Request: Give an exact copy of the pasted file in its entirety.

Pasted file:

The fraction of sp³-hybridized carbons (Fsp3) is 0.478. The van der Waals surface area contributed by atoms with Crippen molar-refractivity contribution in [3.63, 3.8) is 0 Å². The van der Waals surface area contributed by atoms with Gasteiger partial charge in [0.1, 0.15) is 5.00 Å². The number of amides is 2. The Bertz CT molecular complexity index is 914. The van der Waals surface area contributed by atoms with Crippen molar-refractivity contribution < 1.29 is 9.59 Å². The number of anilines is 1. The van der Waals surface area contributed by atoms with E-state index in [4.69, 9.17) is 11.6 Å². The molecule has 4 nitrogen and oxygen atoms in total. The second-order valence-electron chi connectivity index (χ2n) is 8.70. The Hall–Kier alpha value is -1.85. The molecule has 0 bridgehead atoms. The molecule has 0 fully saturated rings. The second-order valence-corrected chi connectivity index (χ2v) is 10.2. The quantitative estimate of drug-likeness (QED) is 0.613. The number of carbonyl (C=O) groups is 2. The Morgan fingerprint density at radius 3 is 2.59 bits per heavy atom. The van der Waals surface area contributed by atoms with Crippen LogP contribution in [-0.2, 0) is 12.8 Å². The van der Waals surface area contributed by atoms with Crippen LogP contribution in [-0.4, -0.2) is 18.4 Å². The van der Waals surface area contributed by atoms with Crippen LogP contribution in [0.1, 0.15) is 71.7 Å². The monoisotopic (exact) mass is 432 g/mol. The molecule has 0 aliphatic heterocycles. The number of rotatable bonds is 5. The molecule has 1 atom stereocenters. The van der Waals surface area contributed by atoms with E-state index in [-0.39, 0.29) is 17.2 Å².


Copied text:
The fraction of sp³-hybridized carbons (Fsp3) is 0.478. The van der Waals surface area contributed by atoms with Crippen molar-refractivity contribution in [3.63, 3.8) is 0 Å². The van der Waals surface area contributed by atoms with Gasteiger partial charge in [0.1, 0.15) is 5.00 Å². The number of amides is 2. The Bertz CT molecular complexity index is 914. The van der Waals surface area contributed by atoms with Crippen molar-refractivity contribution < 1.29 is 9.59 Å². The number of anilines is 1. The van der Waals surface area contributed by atoms with E-state index in [4.69, 9.17) is 11.6 Å². The molecule has 4 nitrogen and oxygen atoms in total. The second-order valence-electron chi connectivity index (χ2n) is 8.70. The Hall–Kier alpha value is -1.85. The molecule has 0 bridgehead atoms. The molecule has 0 fully saturated rings. The second-order valence-corrected chi connectivity index (χ2v) is 10.2. The quantitative estimate of drug-likeness (QED) is 0.613. The number of carbonyl (C=O) groups is 2. The Morgan fingerprint density at radius 3 is 2.59 bits per heavy atom. The van der Waals surface area contributed by atoms with Crippen LogP contribution in [-0.2, 0) is 12.8 Å². The van der Waals surface area contributed by atoms with Crippen LogP contribution in [-0.4, -0.2) is 18.4 Å². The van der Waals surface area contributed by atoms with Crippen LogP contribution in [0.1, 0.15) is 71.7 Å². The monoisotopic (exact) mass is 432 g/mol. The molecule has 0 aliphatic heterocycles. The number of rotatable bonds is 5. The molecule has 1 atom stereocenters. The van der Waals surface area contributed by atoms with E-state index in [-0.39, 0.29) is 17.2 Å².